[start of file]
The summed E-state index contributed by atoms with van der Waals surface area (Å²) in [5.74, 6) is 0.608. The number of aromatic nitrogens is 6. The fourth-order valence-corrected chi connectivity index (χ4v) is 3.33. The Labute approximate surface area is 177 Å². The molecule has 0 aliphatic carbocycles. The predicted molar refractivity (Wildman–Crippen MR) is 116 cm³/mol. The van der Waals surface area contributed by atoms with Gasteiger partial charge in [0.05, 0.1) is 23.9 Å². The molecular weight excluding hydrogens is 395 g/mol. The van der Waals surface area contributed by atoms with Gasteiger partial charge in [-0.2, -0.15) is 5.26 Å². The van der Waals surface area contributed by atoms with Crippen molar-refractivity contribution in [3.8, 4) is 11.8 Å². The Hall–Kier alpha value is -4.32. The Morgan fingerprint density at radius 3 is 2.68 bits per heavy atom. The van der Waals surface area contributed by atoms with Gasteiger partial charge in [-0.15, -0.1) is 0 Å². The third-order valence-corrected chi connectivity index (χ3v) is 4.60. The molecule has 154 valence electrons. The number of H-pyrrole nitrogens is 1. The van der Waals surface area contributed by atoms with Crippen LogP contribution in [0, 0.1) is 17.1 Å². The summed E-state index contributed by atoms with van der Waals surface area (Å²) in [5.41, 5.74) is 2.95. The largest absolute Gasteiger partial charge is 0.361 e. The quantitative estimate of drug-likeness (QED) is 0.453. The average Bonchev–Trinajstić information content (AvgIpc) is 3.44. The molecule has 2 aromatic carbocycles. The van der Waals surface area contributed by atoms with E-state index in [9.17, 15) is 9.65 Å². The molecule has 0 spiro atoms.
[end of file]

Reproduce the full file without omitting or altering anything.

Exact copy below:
The summed E-state index contributed by atoms with van der Waals surface area (Å²) in [5.74, 6) is 0.608. The number of aromatic nitrogens is 6. The fourth-order valence-corrected chi connectivity index (χ4v) is 3.33. The Labute approximate surface area is 177 Å². The molecule has 0 aliphatic carbocycles. The predicted molar refractivity (Wildman–Crippen MR) is 116 cm³/mol. The van der Waals surface area contributed by atoms with Gasteiger partial charge in [0.05, 0.1) is 23.9 Å². The molecular weight excluding hydrogens is 395 g/mol. The van der Waals surface area contributed by atoms with Gasteiger partial charge in [-0.2, -0.15) is 5.26 Å². The van der Waals surface area contributed by atoms with Crippen molar-refractivity contribution in [3.8, 4) is 11.8 Å². The Hall–Kier alpha value is -4.32. The Morgan fingerprint density at radius 3 is 2.68 bits per heavy atom. The van der Waals surface area contributed by atoms with Gasteiger partial charge in [-0.15, -0.1) is 0 Å². The third-order valence-corrected chi connectivity index (χ3v) is 4.60. The molecule has 154 valence electrons. The number of H-pyrrole nitrogens is 1. The van der Waals surface area contributed by atoms with Crippen LogP contribution in [0, 0.1) is 17.1 Å². The summed E-state index contributed by atoms with van der Waals surface area (Å²) in [5.41, 5.74) is 2.95. The largest absolute Gasteiger partial charge is 0.361 e. The quantitative estimate of drug-likeness (QED) is 0.453. The average Bonchev–Trinajstić information content (AvgIpc) is 3.44. The molecule has 2 aromatic carbocycles. The van der Waals surface area contributed by atoms with E-state index in [9.17, 15) is 9.65 Å². The molecule has 0 spiro atoms.